An Eye on Our Planet’s Future
Can ophthalmology be more sustainable?
Ruth Steer |
Although I don’t consider myself an ‘earth mother’, I do care – and worry – about the fate of our planet. My household recycles, I drive an economical car, and I am mindful of reducing waste overall. In my local town, I was pleased to see a collective ban on plastic drinking straws issued, and many bars and restaurants now offer cheerfully striped cardboard straws. Even McDonalds are “responding to customer feedback” by ditching the disposable plastic straw. Similarly, many groups are calling to end the use of plastic cutlery, cotton buds, and a whole array of disposable plastic items.
Why am I sharing stories of plastic drinking straws and cotton buds with an audience of ophthalmologists? Because I recognized that sustainability should extend to all practices – from the routine and mundane to the most specialized – including ophthalmology. In our June issue, we sat down with Alan Crandall, who made an interesting point about attitudes to waste and recycling when asked what we could learn from developing countries: “Over there, there’s no such thing as a single-use instrument, but their complication rate is no higher than ours; do we really need to focus on disposables so much?”
Does ophthalmology focus too much on disposables? Certain instruments and equipment necessitate being disposable because of the nature of their use – and unsuitability for decontamination. But I am left wondering if more could be done to ‘green up’ ophthalmology – whilst still achieving favorable outcomes for patients, of course. Surely, there is more scope for reuse and recyclability of some instruments, as well as their packaging. A study of cataract surgery waste reported that three participating US medical centers generated 2.3–3.9 kg of waste per phacoemulsification case – 100 percent of which was either landfill or biohazardous material. Contrast that with the Aravind Eye Hospital in India, which generated 0.25 kg of waste per case on average – of which two-thirds was recycled (2).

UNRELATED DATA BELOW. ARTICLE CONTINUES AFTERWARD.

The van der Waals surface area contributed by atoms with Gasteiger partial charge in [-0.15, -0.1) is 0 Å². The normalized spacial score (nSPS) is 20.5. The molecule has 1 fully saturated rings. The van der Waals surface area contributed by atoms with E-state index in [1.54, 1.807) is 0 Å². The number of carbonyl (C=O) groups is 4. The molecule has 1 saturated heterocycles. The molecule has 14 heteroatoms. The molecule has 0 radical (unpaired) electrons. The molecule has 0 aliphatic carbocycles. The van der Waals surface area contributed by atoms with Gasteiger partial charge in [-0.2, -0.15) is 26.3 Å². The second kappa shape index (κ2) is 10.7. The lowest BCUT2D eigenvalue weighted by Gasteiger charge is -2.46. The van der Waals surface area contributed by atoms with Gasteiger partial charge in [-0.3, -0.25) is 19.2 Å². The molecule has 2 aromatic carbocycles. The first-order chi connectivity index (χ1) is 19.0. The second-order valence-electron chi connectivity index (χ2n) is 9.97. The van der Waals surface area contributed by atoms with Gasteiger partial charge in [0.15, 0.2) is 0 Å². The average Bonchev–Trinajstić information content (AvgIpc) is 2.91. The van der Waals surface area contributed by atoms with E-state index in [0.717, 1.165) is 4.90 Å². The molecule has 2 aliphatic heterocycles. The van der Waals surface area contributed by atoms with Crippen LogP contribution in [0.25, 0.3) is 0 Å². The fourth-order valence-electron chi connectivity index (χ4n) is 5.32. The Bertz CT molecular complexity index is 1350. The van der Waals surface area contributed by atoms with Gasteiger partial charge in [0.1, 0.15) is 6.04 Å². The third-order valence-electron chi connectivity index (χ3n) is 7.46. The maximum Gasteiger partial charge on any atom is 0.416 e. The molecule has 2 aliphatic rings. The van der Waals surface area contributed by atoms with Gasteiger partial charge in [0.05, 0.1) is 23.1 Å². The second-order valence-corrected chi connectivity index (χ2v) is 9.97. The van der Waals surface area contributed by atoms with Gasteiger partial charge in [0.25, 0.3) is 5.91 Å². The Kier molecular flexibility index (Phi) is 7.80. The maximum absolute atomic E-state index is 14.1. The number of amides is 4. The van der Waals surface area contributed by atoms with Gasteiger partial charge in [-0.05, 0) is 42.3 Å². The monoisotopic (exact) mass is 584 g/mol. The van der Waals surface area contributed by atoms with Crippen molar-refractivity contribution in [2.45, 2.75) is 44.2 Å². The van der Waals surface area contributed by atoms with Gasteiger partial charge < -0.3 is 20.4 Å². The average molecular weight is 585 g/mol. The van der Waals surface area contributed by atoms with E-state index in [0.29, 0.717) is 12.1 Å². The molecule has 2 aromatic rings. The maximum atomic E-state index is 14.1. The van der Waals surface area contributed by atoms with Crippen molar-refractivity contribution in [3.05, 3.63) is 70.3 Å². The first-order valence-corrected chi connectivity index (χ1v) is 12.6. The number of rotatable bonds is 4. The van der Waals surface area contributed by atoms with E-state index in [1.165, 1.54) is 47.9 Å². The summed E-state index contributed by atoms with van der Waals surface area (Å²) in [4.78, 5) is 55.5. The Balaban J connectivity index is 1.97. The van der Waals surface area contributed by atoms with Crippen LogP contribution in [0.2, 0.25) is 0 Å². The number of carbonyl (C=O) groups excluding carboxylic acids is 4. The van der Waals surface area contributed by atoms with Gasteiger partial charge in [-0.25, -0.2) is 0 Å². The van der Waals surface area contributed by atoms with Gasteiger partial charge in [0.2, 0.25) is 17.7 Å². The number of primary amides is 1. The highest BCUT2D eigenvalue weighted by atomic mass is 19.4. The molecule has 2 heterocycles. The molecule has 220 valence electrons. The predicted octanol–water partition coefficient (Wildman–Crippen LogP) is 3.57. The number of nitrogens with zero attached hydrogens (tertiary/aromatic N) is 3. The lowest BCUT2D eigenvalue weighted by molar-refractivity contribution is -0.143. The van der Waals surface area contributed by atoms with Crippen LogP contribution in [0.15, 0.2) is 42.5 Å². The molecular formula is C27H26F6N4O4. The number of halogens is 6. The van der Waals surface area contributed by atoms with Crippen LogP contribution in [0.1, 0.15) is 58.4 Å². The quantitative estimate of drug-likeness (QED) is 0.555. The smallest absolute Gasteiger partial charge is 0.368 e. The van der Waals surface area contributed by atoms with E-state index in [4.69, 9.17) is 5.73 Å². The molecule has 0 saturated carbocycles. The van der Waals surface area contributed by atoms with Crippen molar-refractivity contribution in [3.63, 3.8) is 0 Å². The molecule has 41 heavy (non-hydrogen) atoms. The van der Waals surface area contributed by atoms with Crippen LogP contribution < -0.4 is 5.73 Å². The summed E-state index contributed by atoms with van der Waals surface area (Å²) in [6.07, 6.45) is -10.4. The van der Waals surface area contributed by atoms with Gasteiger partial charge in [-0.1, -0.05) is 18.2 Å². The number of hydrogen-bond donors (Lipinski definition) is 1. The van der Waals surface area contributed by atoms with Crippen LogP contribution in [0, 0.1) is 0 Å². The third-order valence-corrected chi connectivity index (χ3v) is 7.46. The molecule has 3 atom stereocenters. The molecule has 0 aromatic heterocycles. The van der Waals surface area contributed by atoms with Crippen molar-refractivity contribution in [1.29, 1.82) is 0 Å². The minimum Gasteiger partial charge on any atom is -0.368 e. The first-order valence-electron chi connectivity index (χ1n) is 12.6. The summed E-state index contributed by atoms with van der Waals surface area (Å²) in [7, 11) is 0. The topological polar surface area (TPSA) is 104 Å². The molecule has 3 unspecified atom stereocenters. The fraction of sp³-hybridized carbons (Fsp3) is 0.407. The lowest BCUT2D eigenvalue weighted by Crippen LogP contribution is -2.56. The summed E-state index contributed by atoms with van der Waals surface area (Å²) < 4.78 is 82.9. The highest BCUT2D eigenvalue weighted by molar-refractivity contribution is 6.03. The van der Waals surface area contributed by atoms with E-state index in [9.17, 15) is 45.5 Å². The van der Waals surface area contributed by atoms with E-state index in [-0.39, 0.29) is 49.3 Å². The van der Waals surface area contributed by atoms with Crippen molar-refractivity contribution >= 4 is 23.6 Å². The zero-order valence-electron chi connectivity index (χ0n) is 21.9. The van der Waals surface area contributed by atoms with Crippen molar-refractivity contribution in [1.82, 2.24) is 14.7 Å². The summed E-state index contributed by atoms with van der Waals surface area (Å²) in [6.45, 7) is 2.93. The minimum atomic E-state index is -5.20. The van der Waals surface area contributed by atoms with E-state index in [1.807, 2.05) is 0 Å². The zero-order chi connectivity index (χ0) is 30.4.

It seems as though there could be more than a few ways to reduce ophthalmology’s ecological footprint, and I’d be surprised if there weren’t any environmentally-conscious institutes and clinics out there who are already making efforts to reduce waste. In this ever-changing world, where environmental issues are becoming increasingly important to many, it will be interesting to see how general attitudes might change – and how industry may follow suit.
- Alan Crandall, “The Selfless Surgeon”, The Ophthalmologist, 54, 50–51 (2017). Available at: bit.ly/alancrand.
- Miriam Karmel. “Reducing waste in cataract surgery”. Accessed June 21, 2018. Available at: bit.ly/catwaste.